15 October 2021
Markets may have ended their correction moving higher into week end. We took trading profits in Wells Fargo, Abercrombie, Apache, Walgreens and also plus scratched on The Container Store, Cleveland Cliffs, Canadian Solar and ARKK.
We took a too large loss in Altice as cable providers continued under pressure. We may revisit after 30 days. We added to our holdings in Verizon and Western digital and Repurchased Ford higher and AT&T lower.
Comments on Bed Bath which has taken quite a hit in the last month. We are trading around setting up non wash sell losses.
A ‘Shoeless' Joe Jackson photo sold for $1.47 million. Here's why it was so valuable.
'Entirely unsurprising': Merck slammed for 4,000% markup of taxpayer-funded Covid drug
We're too old to understand
In just two years, the D'Amelios have gone from an anonymous family in suburban Connecticut to one of the world's most-followed households, with audiences on social media, Spotify, and TV.
With that fame has come money: The family has tenaciously chased business opportunities. Charli and Dixie D'Amelio, the family's daughters and most famous members, started with one-off sponsored posts on TikTok for everything from the "Sonic" movie to a song for the singer Flo Milli.
"It has always seemed strange to me...The things we admire in men, kindness and generosity, openness, honesty, understanding and feeling, are the concomitants of failure in our system. And those traits we detest, sharpness, greed, acquisitiveness, meanness, egotism and self-interest, are the traits of success. And while men admire the quality of the first they love the produce of the second."
― John Steinbeck, Cannery Row
8 October 2021
We are in the land of milk and honey enjoying the autumn colors and our 78th birthday. We've been trading a bit (profitably) but continue to hold most of the positions mentioned in last week's post. Our oversized retail holdings are negatively affecting short term performance but we expect an excellent Christmas shopping season.
We offer the following comments and news items.
A shooting of 4 people at a school in Texas merited page A20 in the NYT.
Nice to be able to trade on tomorrow's news today:
Pressure is mounting on the Federal Reserve over whether the stock trading activities of top officials violated ethics rules and the law, raising questions about who within the central bank should be held responsible.
Scrutiny on the central bank has intensified since two Fed regional bank presidents — Robert Kaplan and Eric Rosengren — exited their posts last week amid revelations of their trades during the covid crisis. Then on Friday, Bloomberg News reported on trades made by Fed Vice Chair Richard Clarida, which were made the day before the Fed said it would "act as appropriate to support the economy" in February 2020, as the pandemic began to wreak havoc on the economy.
Luckily, we can afford it.
Medicine for our diabetes. 3-month supply.
|Trulicity 0.75mg/0.5ml Sdp 0.5ml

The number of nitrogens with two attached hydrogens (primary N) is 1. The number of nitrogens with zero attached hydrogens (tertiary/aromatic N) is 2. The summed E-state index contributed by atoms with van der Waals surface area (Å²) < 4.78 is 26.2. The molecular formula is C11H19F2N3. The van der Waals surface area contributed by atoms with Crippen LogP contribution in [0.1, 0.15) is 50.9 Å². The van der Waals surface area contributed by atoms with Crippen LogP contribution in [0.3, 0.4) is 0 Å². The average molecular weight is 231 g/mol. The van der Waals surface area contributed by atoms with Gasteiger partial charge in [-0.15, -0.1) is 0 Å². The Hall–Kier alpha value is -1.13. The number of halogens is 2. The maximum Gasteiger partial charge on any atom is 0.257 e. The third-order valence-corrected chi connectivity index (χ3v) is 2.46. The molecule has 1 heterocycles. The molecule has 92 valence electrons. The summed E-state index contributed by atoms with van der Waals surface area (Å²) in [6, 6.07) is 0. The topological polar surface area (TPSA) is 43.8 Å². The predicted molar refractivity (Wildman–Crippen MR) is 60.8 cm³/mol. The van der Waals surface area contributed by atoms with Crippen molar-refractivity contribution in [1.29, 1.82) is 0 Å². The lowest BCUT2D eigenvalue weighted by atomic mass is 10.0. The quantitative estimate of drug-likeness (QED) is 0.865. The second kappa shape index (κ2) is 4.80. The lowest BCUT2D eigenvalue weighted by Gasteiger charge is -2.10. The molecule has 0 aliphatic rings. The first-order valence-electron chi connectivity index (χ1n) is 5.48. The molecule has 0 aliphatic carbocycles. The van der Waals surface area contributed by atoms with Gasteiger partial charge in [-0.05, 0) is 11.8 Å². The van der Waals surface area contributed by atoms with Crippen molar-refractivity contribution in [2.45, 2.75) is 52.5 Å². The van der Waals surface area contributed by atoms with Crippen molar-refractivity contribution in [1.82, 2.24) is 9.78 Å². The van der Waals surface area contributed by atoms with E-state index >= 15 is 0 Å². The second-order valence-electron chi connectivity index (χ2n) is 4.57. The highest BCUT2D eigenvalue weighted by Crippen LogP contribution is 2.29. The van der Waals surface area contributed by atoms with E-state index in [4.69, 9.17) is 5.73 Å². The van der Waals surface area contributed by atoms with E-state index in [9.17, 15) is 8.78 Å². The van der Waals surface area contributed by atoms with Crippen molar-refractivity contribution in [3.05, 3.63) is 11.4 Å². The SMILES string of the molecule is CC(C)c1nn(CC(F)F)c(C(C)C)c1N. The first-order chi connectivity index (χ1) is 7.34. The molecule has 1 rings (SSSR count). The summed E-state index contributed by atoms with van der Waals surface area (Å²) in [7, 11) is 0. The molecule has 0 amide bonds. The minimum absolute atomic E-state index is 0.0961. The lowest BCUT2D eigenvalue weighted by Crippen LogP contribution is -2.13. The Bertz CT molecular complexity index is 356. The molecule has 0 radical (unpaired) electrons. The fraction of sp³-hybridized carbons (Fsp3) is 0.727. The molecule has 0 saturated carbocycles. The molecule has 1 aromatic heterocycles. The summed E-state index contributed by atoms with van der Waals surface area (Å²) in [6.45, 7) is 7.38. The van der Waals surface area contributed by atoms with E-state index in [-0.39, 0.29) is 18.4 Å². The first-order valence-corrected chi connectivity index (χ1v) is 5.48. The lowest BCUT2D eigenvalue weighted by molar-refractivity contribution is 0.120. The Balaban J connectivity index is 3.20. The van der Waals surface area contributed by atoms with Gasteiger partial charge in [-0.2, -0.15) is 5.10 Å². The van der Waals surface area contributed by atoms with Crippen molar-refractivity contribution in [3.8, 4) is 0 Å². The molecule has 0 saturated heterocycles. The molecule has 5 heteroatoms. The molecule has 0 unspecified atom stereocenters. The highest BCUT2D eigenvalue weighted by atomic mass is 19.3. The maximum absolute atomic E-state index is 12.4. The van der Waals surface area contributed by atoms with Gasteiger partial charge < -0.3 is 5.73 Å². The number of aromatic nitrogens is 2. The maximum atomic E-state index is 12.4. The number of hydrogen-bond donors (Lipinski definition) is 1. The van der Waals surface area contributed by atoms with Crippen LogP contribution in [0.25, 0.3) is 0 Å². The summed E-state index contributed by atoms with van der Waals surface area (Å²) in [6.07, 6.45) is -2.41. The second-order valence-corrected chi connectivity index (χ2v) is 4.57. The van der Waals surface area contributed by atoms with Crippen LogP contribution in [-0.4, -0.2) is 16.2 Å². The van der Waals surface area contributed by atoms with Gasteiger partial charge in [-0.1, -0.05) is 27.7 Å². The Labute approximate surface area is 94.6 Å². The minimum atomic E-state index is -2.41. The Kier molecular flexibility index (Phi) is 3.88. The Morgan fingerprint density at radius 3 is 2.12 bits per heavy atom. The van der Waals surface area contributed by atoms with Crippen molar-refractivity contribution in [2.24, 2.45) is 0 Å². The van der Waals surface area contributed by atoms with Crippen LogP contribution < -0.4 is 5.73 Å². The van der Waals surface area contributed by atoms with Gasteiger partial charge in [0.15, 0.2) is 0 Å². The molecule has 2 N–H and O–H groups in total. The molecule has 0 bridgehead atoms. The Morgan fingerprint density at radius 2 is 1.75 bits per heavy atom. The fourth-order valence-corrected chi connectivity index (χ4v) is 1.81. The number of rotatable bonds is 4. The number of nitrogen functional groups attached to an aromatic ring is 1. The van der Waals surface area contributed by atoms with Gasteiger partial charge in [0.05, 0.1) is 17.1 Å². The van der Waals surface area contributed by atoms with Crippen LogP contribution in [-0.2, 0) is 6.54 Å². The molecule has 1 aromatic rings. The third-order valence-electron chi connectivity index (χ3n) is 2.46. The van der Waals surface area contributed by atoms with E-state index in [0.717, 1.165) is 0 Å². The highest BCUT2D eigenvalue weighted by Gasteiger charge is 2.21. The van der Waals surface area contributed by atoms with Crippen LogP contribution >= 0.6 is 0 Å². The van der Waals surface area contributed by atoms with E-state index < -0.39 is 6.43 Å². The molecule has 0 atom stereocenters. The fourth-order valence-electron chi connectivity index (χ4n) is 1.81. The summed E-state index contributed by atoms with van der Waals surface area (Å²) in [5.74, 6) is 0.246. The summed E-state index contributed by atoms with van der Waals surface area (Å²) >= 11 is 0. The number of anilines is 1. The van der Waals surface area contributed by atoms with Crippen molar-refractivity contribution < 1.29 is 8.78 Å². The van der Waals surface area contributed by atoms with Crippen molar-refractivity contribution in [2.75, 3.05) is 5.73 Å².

*Retail price; insurance has not been applied.
Beer to inspiration- not such a stretch.
Pinterest, Inc. provides visual discovery engine in the United States and internationally. The company's engine allows people to find inspiration for their lives, including recipes, style and home inspiration, DIY, and others. It shows them visual recommendations based on people personal taste and interests. The company was formerly known as Cold Brew Labs Inc. and changed its name to Pinterest, Inc. in April 2012. Pinterest, Inc. was founded in 2008 and is headquartered in San Francisco, California.
What could go wrong?
Some financial advisers have a new sales pitch for investors: You win when bitcoin goes up, and you can win when it goes down.
The wealth-management industry is starting to make the case that cryptocurrencies have a place alongside stocks and bonds in investment portfolios, even retirement accounts. A number of personal money managers are offering products that let investors buy their own stashes of bitcoin, ether and other digital currencies through their brokerage accounts.
Cryptocurrencies have surged this year, as investors, many flush with cash from government stimulus checks, have chased the potential for gains. Bitcoin breached $63,000 in the spring, a 2,000% increase since the end of December.
Big losses can follow big gains in investing, and cryptocurrencies are no different. Bitcoin shed half of its peak value through July but remains up 50% for the year. Ether, another popular cryptocurrency, has held up better, rising threefold in 2021. But rather than stomaching crypto losses, financial advisers are pitching investors a way to use them to offset investment profits elsewhere.
Here's the pitch: Investors can buy bitcoin, ether and other cryptocurrencies through their broker. If cryptocurrencies fall by a certain amount, the accounts are set to automatically sell the digital coins, generating a taxable loss that can be used to offset other investment gains. The accounts then buy the coins back in a short time for around the same price or even less.
Doing this is a no-no with stocks, bonds, options and many other securities, thanks to the "wash sale" rules that restrict capital-loss deductions when investors purchase an asset within 30 days of selling it for a loss. Cryptocurrencies evade the rules because they are considered property by the Internal Revenue Service. But that is likely to change soon. The House Ways and Means Committee approved a proposal to treat cryptos like other securities that, if enacted, would kick in Jan. 1. Lawmakers project that the proposal, which is part of a package of proposed tax increases to help pay for the $3.5 trillion budget bill still being negotiated, will raise $17 billion over a decade.
The other fight behind the Build Back Better measure is over how Americans choose to spend their tax dollars. Republicans, and even some conservative Democrats like Manchin, believe that spending $3.5 trillion ($350 Billion per year) on human infrastructure is a waste of money and that the new programs will create an "entitlement mentality."